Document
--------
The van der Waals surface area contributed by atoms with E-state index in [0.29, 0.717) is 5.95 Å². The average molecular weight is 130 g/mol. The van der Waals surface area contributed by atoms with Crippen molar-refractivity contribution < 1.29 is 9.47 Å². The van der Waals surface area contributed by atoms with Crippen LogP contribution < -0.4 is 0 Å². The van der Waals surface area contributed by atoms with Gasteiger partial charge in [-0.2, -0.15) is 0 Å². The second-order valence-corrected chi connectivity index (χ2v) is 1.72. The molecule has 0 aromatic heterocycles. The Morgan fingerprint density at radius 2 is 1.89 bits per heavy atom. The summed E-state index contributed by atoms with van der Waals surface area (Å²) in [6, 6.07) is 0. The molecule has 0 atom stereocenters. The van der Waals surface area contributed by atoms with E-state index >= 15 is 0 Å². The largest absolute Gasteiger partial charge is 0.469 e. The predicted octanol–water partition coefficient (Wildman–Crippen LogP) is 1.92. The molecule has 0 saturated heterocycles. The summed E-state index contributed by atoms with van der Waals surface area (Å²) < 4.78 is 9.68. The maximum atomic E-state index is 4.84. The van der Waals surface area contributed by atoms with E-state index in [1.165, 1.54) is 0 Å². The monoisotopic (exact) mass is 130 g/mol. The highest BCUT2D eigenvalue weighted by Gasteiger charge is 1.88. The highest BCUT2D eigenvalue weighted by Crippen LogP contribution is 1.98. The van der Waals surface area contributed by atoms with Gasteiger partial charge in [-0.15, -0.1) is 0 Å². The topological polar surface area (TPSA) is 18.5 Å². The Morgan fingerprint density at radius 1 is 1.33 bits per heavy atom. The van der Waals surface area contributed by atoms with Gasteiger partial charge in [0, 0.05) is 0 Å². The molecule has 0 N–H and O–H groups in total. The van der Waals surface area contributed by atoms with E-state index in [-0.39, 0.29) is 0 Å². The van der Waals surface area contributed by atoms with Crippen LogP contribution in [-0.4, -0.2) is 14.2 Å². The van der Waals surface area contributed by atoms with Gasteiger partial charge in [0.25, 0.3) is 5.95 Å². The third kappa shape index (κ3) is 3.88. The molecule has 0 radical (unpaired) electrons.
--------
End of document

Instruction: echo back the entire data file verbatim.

The van der Waals surface area contributed by atoms with E-state index in [0.29, 0.717) is 5.95 Å². The average molecular weight is 130 g/mol. The van der Waals surface area contributed by atoms with Crippen molar-refractivity contribution < 1.29 is 9.47 Å². The van der Waals surface area contributed by atoms with Crippen LogP contribution < -0.4 is 0 Å². The van der Waals surface area contributed by atoms with Gasteiger partial charge in [-0.2, -0.15) is 0 Å². The second-order valence-corrected chi connectivity index (χ2v) is 1.72. The molecule has 0 aromatic heterocycles. The Morgan fingerprint density at radius 2 is 1.89 bits per heavy atom. The summed E-state index contributed by atoms with van der Waals surface area (Å²) in [6, 6.07) is 0. The molecule has 0 atom stereocenters. The van der Waals surface area contributed by atoms with E-state index >= 15 is 0 Å². The largest absolute Gasteiger partial charge is 0.469 e. The predicted octanol–water partition coefficient (Wildman–Crippen LogP) is 1.92. The molecule has 0 saturated heterocycles. The summed E-state index contributed by atoms with van der Waals surface area (Å²) < 4.78 is 9.68. The maximum atomic E-state index is 4.84. The van der Waals surface area contributed by atoms with E-state index in [1.165, 1.54) is 0 Å². The monoisotopic (exact) mass is 130 g/mol. The highest BCUT2D eigenvalue weighted by Gasteiger charge is 1.88. The highest BCUT2D eigenvalue weighted by Crippen LogP contribution is 1.98. The van der Waals surface area contributed by atoms with Gasteiger partial charge in [-0.15, -0.1) is 0 Å². The topological polar surface area (TPSA) is 18.5 Å². The Morgan fingerprint density at radius 1 is 1.33 bits per heavy atom. The van der Waals surface area contributed by atoms with Gasteiger partial charge in [0, 0.05) is 0 Å². The molecule has 0 N–H and O–H groups in total. The van der Waals surface area contributed by atoms with E-state index in [-0.39, 0.29) is 0 Å². The van der Waals surface area contributed by atoms with Crippen LogP contribution in [-0.4, -0.2) is 14.2 Å². The van der Waals surface area contributed by atoms with Gasteiger partial charge in [0.25, 0.3) is 5.95 Å². The third kappa shape index (κ3) is 3.88. The molecule has 0 radical (unpaired) electrons.